Also read the article: Stroke of the language center.
How long does it take for damage to improve?
How long it takes for consequential damage after a cerebral haemorrhage to improve varies greatly and depends on the individual patient. It should be noted, however, that younger people usually recover better and faster than older people. The cause of the cerebral hemorrhage also plays a role. If the damage was caused by a brief traumatic act of violence (e.g. an accident), the ability to recover is better than with consequential damage caused by extensive cerebral hemorrhage from high blood pressure. After the acute phase in the hospital, neurological rehabilitation follows. Depending on the severity of the consequential damage, it lasts from a few weeks to months. During this period, an improvement in the restrictions can often be achieved; this depends on the one hand on the individual rehabilitation potential of the individual patient and on the other hand on the extent of the brain damage. Overall, rehabilitation after a cerebral hemorrhage is a lengthy process that can take up to a year:
Occupational therapy treatment after a cerebral hemorrhage is urgently required to improve the patient's everyday skills. The aim is for the patient to be able to get by on their own at home as independently as possible. Therefore, appropriate everyday activities are trained in the hospital: getting dressed, washing, bathing, brushing teeth, shopping, cooking, ... If aids are necessary, the patient learns how to use them safely in occupational therapy. The relatives are also advised by the occupational therapists on how they can best support the patient in everyday life.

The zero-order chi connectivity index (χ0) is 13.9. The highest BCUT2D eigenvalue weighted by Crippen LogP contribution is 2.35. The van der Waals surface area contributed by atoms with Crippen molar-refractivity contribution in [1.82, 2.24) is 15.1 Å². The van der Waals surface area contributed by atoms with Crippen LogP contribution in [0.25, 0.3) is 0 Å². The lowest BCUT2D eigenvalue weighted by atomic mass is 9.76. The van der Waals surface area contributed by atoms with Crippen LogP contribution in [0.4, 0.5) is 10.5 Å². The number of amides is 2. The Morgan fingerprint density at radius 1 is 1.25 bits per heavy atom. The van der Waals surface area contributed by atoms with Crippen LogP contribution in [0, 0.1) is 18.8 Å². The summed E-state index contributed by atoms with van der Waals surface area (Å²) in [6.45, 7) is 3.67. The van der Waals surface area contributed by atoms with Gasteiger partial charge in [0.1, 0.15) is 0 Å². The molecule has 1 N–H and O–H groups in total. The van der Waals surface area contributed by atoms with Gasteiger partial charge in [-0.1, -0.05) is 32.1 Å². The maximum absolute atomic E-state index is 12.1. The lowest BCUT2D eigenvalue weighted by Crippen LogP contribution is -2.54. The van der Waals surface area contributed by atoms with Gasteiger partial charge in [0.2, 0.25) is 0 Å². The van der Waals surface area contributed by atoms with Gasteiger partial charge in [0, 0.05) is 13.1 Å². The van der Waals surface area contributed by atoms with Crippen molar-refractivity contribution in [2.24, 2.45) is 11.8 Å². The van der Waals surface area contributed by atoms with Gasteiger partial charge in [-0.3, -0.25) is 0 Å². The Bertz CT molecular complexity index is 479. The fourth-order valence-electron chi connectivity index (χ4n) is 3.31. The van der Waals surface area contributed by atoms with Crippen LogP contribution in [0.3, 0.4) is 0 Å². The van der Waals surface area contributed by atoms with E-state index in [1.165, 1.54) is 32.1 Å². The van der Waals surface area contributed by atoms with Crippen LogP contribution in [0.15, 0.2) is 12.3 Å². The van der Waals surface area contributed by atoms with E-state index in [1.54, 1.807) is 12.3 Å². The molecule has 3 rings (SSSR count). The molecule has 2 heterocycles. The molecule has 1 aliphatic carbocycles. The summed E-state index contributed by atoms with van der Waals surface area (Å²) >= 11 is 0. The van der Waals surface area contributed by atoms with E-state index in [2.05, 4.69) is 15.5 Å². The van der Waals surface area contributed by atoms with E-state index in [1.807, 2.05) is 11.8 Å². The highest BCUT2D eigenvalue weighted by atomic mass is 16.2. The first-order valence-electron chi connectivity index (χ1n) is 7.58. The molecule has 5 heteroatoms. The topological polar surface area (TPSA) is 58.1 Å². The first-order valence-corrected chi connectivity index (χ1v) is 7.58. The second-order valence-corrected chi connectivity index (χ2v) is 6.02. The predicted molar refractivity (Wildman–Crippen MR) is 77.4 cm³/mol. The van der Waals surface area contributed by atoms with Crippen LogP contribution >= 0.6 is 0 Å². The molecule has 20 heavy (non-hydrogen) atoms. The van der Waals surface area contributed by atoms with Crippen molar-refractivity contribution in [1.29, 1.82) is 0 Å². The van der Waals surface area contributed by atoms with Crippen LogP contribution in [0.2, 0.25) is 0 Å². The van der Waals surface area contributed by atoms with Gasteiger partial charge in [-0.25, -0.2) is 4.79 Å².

Physiotherapy treatment after a cerebral hemorrhage begins in the intensive care unit. It is important to avoid stiffening. The physiotherapist helps patients with movement disorders to improve their motor skills. Balance and fine motor movements are also trained together with a physiotherapist. As part of the rehabilitation measure, strength, endurance and resilience are promoted. Physiotherapy is very important because mobility makes everyday life much easier and everyday competence is quality of life.
Which drugs improve the chances of recovery?
Ultimately, there are no drugs that directly improve the chances of recovery after a cerebral hemorrhage. It is important to minimize the risk factors for recruiting cerebral hemorrhage. It is therefore important that the blood pressure is well controlled (with medication). If a drug was taken to thin the blood before the cerebral hemorrhage, the indication should be checked critically, if necessary the dose can be reduced or switched to another drug. If there are typical risk factors that lead to hardening of the arteries, these should be reduced. Medicines are also used that affect the sugar and fat metabolism. Much more important than medication to improve the chances of recovery after a cerebral hemorrhage is a neurological rehabilitation measure.
Homeopathy after a cerebral haemorrhage
A special neurological rehabilitation measure is essential so that a patient can recover after a cerebral haemorrhage and to reduce consequential damage. A team of doctors, nurses and numerous therapists work hand in hand here. Homeopathic treatment of certain symptoms can be done as a supplement. However, a doctor should always be consulted beforehand in order to rule out dangerous causes for the symptoms. Once this has been done, various homeopathic preparations can be considered. However, this should always be discussed with an experienced homeopath.
Further information on the subject of what are the chances of recovery after a cerebral hemorrhage:
- Cerebral hemorrhage and coma
- Symptoms of a cerebral haemorrhage
You can find an overview of neurological topics under: Neurology A-Z